What do Americans really think about the Syrian refugee crisis, and how have their views changed in light of the Paris attack last November and the San Bernardino attack in December? Brookings’s Governance Studies Senior Fellow Bill Galston has explored these questions in depth. At a Brookings event in February, he traced the transition in public sentiment from humanitarian sympathy to national security anxiety.
As recently as September 2015, Galston said, the Pew Research Center reported that three quarters of Americans supported the Obama administration’s proposition to accept 10,000 refugees into the United States. 44 percent felt the U.S. should be doing more to deal with the crisis, while just 19 percent thought the country should be doing less. A strong majority (83 percent) said that the United States should provide direct humanitarian assistance to the refugees, and three in four (73 percent) thought the U.S. should support European search and rescue operations in the Mediterranean Sea. Americans’ humanitarian sentiments were linked to a sense of liability, Galston suggested, highlighting a CNN-ORC poll in which more than half of Americans (54 percent) felt that the United States and its allies bore some responsibility for the migrant crisis. This sentiment was shared broadly by 56 percent of Democrats, 54 percent of Independents, and 50 percent of Republicans.
Public opinion began to shift, however, in the wake of November 13 terror attacks in Paris. Asked about the best approach to take with refugees fleeing the civil war in Syria, 53 percent of Americans said that the United States should stop accepting refugees altogether (69 percent of Republicans and 36 percent of Democrats). 11 percent of Americans, including 9 percent of Democrats and 11 percent of Republicans, reported that the United States should accept Christians only. Although sentiment shifted, humanitarian concern did not disappear entirely. When asked to consider the process by which the U.S. government vets migrants, the Public Religion Research Institute (PRRI) found that a slim majority (53 percent) believed refugees should be admitted to the United States if they successfully complete a security clearance process.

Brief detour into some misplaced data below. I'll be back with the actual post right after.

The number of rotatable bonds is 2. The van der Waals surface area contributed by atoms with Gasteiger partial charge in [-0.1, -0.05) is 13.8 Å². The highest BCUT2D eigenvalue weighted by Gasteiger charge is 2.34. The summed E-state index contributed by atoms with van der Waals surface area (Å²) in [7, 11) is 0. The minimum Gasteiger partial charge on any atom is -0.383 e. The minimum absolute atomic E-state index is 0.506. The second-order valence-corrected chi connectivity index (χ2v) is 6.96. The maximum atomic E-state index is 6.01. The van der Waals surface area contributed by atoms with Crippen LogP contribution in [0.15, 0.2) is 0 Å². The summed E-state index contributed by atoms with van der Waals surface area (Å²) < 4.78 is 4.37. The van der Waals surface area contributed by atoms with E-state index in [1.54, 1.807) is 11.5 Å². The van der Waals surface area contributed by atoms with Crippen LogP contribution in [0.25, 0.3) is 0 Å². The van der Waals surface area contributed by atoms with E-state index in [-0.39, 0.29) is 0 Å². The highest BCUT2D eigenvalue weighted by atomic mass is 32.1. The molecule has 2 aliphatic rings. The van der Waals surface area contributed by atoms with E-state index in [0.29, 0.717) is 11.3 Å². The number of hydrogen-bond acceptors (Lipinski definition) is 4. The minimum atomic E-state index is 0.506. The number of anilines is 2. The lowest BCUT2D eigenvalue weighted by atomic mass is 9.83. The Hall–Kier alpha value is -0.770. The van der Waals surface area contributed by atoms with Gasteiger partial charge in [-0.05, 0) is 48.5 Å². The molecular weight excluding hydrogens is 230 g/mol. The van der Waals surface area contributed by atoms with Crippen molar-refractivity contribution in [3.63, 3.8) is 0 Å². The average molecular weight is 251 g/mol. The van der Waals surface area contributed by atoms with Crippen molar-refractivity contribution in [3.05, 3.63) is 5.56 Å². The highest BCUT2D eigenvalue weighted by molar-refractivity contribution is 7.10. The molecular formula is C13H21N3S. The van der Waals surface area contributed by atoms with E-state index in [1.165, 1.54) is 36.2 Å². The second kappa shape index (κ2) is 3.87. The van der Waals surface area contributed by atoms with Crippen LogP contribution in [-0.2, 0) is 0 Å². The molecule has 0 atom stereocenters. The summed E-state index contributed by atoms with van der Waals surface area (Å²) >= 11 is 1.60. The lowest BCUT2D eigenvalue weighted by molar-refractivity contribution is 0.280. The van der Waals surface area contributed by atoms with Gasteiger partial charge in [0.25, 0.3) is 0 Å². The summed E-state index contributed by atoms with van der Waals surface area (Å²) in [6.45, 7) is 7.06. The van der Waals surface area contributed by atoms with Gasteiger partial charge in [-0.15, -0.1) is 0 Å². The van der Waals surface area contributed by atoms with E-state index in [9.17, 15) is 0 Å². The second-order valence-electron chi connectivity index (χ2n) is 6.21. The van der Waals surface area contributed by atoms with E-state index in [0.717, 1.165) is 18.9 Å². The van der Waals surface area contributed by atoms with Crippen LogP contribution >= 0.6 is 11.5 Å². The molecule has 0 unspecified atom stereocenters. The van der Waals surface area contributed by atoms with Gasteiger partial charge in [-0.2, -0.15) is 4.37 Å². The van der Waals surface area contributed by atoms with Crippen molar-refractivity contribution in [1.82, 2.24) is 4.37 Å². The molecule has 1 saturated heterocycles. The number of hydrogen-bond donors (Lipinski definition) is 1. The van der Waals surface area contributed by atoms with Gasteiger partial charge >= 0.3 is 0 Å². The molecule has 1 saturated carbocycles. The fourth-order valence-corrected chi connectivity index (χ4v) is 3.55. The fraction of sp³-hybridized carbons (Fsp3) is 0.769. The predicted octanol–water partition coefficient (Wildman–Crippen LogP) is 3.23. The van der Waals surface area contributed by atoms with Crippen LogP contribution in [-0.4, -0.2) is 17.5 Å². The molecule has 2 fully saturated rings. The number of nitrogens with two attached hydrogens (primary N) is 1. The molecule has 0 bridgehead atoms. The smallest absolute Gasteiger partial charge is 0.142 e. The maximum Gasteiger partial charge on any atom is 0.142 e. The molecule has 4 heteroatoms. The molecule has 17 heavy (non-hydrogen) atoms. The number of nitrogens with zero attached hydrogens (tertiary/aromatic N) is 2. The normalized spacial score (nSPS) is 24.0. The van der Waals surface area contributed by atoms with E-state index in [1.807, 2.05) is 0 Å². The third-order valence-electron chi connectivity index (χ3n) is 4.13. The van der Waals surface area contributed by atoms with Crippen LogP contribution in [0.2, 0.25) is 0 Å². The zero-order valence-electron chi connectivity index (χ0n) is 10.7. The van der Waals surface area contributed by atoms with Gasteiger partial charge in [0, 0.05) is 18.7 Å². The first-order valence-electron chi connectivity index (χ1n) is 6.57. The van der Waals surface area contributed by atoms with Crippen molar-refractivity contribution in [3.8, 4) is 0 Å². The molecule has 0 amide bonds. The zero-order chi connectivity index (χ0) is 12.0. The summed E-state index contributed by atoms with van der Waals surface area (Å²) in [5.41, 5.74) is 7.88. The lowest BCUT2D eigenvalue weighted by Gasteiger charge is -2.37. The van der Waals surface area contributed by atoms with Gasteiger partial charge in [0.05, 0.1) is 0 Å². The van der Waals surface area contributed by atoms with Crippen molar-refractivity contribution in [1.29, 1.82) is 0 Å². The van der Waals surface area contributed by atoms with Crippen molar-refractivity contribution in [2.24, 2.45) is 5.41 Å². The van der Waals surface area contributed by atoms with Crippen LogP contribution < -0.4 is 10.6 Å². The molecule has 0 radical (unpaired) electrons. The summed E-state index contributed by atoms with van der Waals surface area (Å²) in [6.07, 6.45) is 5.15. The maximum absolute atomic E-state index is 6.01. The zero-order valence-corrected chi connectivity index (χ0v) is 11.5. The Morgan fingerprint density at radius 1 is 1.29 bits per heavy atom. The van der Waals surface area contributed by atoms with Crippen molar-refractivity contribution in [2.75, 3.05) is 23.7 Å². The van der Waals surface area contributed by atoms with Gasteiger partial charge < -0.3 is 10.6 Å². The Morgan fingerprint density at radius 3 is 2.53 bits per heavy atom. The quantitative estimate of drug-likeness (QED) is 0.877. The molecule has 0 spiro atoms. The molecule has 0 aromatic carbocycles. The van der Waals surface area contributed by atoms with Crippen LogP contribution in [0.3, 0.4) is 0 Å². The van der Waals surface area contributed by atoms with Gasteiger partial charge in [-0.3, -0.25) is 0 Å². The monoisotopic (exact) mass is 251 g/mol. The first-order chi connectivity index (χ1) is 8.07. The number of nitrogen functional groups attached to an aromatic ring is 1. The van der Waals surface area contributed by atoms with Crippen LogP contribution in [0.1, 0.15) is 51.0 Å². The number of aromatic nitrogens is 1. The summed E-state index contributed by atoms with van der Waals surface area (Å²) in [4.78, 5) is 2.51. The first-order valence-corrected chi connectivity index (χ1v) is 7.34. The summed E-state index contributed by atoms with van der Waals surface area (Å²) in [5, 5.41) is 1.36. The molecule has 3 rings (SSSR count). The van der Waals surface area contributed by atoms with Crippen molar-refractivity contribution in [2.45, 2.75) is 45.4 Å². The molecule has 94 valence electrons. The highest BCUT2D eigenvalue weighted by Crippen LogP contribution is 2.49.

Concern for personal safety and national security, Galston said, has led to broad support for an aggressive U.S. foreign policy.
Concern for personal safety and national security became paramount after the December 2 terror attacks in San Bernardino. 83 percent of those polled by Qunnipiac University thought a major terrorist attack was “very likely” or “somewhat likely” to occur in the United States in the near future. 58 percent said that homegrown jihadists posed the greatest threat to U.S. security, while just 16 percent cited terrorists hiding among Syrian refugees. A slim majority of Americans (52percent) remained opposed to accepting refugees into the United States, but the partisan break intensified, with Republicans opposed 84-14 percent and Democrats 23-68 percent.
The attacks in Paris and San Bernardino broke through the consciousness of the American people, Galston said, citing a NBC/ WSJ poll in which Americans identified the attacks as the defining news events of the year. 65 percent of Americans expressed concern that they or someone they love would be the victim of a terrorist attack, that 60 percent disapproved of the president’s strategy to combat ISIS, and that 63 percent believe the United States is losing the war against ISIS. Concern for personal safety and national security, Galston said, has led to broad support for an aggressive U.S. foreign policy. Indeed, 78 percent of Americans favor some kind of military action against ISIS, while 42 percent think that action should include both combat troops and air strikes. Just 12 percent believe the U.S. should take no military action.
Americans’ hawkish temperament heading into the 2016 election stands in sharp contrast to public mood just eight years ago, when then-Senator Obama campaigned as a peace maker. The tectonic shift in opinion of U.S. foreign policy, Galston concluded, underscores impact of high profile events and the plasticity of public sentiment.
Many will find [military leaders' promises to adhere to a policy of non-interference] difficult to believe because ultimately, the reason that Khan lost power in April is that he had fallen out with the military. The outlook for Pakistan is political instability until the next election, whenever it is held.
[Pakistan has seen showdowns between civilian leaders and the military before, but nothing like this.] I think we're in an unprecedented moment in terms of the kind of confrontation, the kind of potential turmoil it could generate. That is what we're watching for in the next few weeks.